(Bloomberg Gadfly) -- One of the trendsetters of "adult supervision" in the technology industry is now out of the picture. It's too bad. Today's tech startups could certainly use more adults.
It's hard to overstate Schmidt's role in the maturation of Google and how he helped shape leadership practices in Silicon Valley. In 2001, the longtime technology industry executive was hired to serve as a guiding hand for a company founded by two twentysomethings with little corporate experience.
In an interview at the time, one of those whippersnappers, Sergey Brin, was asked why he and co-founder Larry Page needed someone else to run Google. "Parental supervision, to be honest," Brin replied.
It was a quip that changed technology. It became accepted for companies to hire experienced CEOs to serve alongside or in place of young founders. Sometimes those hired guns were good for a company, as was the case with Jim Barksdale at Netscape Communications and Meg Whitman at eBay. Sometimes adult supervision fell short. Look up the track records of John Sculley and Gil Amelio at Apple.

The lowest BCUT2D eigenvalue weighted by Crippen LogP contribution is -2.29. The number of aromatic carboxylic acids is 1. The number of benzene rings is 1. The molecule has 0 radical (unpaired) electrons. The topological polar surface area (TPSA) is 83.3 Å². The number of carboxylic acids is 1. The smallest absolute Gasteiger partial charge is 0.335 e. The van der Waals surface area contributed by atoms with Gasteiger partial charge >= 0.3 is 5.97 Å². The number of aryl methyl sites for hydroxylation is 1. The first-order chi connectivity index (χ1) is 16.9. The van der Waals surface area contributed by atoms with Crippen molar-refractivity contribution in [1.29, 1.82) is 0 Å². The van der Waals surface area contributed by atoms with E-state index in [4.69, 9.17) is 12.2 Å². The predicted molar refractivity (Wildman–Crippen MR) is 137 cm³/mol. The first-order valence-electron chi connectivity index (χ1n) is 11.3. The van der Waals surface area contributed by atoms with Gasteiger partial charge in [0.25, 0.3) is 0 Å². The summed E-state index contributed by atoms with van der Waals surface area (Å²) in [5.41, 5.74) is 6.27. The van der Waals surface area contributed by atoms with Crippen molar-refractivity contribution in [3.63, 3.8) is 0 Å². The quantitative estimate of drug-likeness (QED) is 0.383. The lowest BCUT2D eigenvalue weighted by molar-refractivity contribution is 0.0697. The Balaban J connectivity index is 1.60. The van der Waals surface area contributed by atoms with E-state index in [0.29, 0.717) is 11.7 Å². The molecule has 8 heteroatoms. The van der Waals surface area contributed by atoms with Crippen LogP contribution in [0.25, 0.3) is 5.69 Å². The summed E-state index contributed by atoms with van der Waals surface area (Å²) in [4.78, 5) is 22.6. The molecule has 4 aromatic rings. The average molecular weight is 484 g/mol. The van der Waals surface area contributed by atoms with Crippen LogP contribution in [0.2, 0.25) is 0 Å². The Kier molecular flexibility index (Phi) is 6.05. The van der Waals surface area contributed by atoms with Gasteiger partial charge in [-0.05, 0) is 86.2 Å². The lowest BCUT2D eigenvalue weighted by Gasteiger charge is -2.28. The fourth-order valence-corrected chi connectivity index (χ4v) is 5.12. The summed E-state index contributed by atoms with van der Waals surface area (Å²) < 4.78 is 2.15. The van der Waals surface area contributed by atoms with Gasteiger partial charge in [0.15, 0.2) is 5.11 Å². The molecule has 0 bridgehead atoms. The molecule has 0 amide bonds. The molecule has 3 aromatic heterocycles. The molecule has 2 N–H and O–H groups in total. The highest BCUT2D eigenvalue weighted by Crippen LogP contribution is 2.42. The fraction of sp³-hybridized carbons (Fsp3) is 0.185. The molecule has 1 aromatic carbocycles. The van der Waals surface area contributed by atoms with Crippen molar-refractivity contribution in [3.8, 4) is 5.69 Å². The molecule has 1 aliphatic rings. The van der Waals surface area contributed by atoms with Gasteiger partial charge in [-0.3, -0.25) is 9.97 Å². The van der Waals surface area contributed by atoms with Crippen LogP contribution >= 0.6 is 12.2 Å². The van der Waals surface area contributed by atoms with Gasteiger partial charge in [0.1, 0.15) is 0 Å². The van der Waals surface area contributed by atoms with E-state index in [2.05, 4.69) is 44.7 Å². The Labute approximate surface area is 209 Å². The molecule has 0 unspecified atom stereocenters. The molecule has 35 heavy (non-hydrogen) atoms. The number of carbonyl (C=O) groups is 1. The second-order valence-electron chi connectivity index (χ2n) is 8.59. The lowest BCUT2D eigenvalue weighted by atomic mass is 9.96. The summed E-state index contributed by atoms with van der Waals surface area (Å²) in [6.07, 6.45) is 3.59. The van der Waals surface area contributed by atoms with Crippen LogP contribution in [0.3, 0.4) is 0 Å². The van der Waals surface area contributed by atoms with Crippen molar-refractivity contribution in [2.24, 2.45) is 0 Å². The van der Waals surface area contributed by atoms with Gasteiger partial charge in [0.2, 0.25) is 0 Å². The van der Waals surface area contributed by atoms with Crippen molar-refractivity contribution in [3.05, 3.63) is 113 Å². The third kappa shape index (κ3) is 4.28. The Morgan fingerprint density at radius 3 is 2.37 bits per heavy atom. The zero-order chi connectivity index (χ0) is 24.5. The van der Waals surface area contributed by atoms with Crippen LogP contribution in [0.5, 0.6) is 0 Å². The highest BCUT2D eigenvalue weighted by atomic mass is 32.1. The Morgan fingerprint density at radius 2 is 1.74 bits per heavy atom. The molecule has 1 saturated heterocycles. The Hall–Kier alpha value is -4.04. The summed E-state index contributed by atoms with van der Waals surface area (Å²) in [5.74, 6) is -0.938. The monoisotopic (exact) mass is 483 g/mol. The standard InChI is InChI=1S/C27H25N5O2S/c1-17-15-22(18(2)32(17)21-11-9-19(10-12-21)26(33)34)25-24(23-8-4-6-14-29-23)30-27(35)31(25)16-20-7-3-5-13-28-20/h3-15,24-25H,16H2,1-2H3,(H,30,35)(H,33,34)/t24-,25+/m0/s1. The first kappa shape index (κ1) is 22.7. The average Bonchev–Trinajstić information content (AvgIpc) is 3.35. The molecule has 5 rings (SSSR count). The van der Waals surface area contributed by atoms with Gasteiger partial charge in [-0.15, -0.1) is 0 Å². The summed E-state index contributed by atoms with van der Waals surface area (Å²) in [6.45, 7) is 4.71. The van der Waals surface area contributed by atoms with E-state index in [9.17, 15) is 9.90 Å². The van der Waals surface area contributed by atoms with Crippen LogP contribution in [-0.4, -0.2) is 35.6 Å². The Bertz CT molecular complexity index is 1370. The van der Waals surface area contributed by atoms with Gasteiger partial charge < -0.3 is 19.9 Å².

Now, the pendulum seems to have swung to the opposite direction. Founder-CEOs are cool again in the tech industry. Page took the CEO job from Schmidt in 2011. Arguably the most respected and feared company in the industry, Amazon.com Inc., has been run from the beginning by its founder, Jeff Bezos, and it's hard to imagine the company without him. Ditto for Mark Zuckerberg at Facebook. He made every founder-CEO think he or she was inevitably the best person to run the company.
But not everyone is Mark Zuckerberg. Uber Technologies Inc. booted its founder-CEO this year in favor of, well, an adult. Microsoft Corp. rediscovered its mojo after it hired its first CEO without connections to the company's founding. It might not be a bad thing if Evan Spiegel had a little less power at Snapchat.
Google has done more than great since Schmidt stepped down as CEO. "Day-to-day adult supervision no longer needed!" he said when he left the corner office. Definitely not. The company's market value has climbed more than $500 billion -- that is not a typo -- since Schmidt stepped down as CEO in early 2011. In a way, Page is now the adult supervision to Google's chief executive officer, Sundar Pichai.
Google isn't in desperate need of more adults. But the rest of the technology industry might be.
This column does not necessarily reflect the opinion of Bloomberg LP and its owners.
Shira Ovide is a Bloomberg Gadfly columnist covering technology. She previously was a reporter for the Wall Street Journal.
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